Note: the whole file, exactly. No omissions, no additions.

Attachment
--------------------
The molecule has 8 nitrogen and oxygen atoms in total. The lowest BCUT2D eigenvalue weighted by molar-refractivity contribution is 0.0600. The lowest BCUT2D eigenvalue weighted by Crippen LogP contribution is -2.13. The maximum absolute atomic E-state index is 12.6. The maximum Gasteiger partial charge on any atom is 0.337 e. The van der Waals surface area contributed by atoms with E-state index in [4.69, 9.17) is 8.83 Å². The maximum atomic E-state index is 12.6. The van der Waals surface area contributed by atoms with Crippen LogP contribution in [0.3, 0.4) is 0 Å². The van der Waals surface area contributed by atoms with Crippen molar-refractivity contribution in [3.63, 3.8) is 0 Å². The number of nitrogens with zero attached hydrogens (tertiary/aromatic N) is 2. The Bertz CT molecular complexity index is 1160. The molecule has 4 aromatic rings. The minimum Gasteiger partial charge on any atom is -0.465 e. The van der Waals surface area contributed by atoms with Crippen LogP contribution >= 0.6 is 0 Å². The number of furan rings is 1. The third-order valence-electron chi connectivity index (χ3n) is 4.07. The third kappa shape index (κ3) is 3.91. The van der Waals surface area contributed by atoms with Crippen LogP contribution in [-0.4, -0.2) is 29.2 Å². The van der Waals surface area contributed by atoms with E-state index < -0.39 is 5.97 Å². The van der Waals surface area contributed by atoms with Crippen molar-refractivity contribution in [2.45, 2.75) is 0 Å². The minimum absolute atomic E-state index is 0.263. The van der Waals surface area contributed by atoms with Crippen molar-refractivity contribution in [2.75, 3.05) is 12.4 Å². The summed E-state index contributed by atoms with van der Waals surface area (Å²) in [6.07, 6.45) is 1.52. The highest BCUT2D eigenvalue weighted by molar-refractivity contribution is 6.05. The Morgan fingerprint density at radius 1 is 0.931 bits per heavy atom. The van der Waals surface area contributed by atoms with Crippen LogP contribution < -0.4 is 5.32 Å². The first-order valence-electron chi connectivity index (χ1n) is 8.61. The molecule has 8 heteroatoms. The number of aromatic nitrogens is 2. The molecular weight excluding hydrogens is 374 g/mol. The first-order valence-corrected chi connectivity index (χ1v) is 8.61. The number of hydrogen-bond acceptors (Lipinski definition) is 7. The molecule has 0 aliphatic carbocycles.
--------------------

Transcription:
The molecule has 8 nitrogen and oxygen atoms in total. The lowest BCUT2D eigenvalue weighted by molar-refractivity contribution is 0.0600. The lowest BCUT2D eigenvalue weighted by Crippen LogP contribution is -2.13. The maximum absolute atomic E-state index is 12.6. The maximum Gasteiger partial charge on any atom is 0.337 e. The van der Waals surface area contributed by atoms with E-state index in [4.69, 9.17) is 8.83 Å². The maximum atomic E-state index is 12.6. The van der Waals surface area contributed by atoms with Crippen LogP contribution in [0.3, 0.4) is 0 Å². The van der Waals surface area contributed by atoms with Crippen molar-refractivity contribution in [3.63, 3.8) is 0 Å². The number of nitrogens with zero attached hydrogens (tertiary/aromatic N) is 2. The Bertz CT molecular complexity index is 1160. The molecule has 4 aromatic rings. The minimum Gasteiger partial charge on any atom is -0.465 e. The van der Waals surface area contributed by atoms with Crippen LogP contribution >= 0.6 is 0 Å². The number of furan rings is 1. The third-order valence-electron chi connectivity index (χ3n) is 4.07. The third kappa shape index (κ3) is 3.91. The van der Waals surface area contributed by atoms with Crippen LogP contribution in [-0.4, -0.2) is 29.2 Å². The van der Waals surface area contributed by atoms with E-state index < -0.39 is 5.97 Å². The van der Waals surface area contributed by atoms with Crippen molar-refractivity contribution in [2.45, 2.75) is 0 Å². The minimum absolute atomic E-state index is 0.263. The van der Waals surface area contributed by atoms with Crippen molar-refractivity contribution in [2.75, 3.05) is 12.4 Å². The summed E-state index contributed by atoms with van der Waals surface area (Å²) in [6.07, 6.45) is 1.52. The highest BCUT2D eigenvalue weighted by molar-refractivity contribution is 6.05. The Morgan fingerprint density at radius 1 is 0.931 bits per heavy atom. The van der Waals surface area contributed by atoms with Crippen LogP contribution < -0.4 is 5.32 Å². The first-order valence-electron chi connectivity index (χ1n) is 8.61. The molecule has 8 heteroatoms. The number of aromatic nitrogens is 2. The molecular weight excluding hydrogens is 374 g/mol. The first-order valence-corrected chi connectivity index (χ1v) is 8.61. The number of hydrogen-bond acceptors (Lipinski definition) is 7. The molecule has 0 aliphatic carbocycles.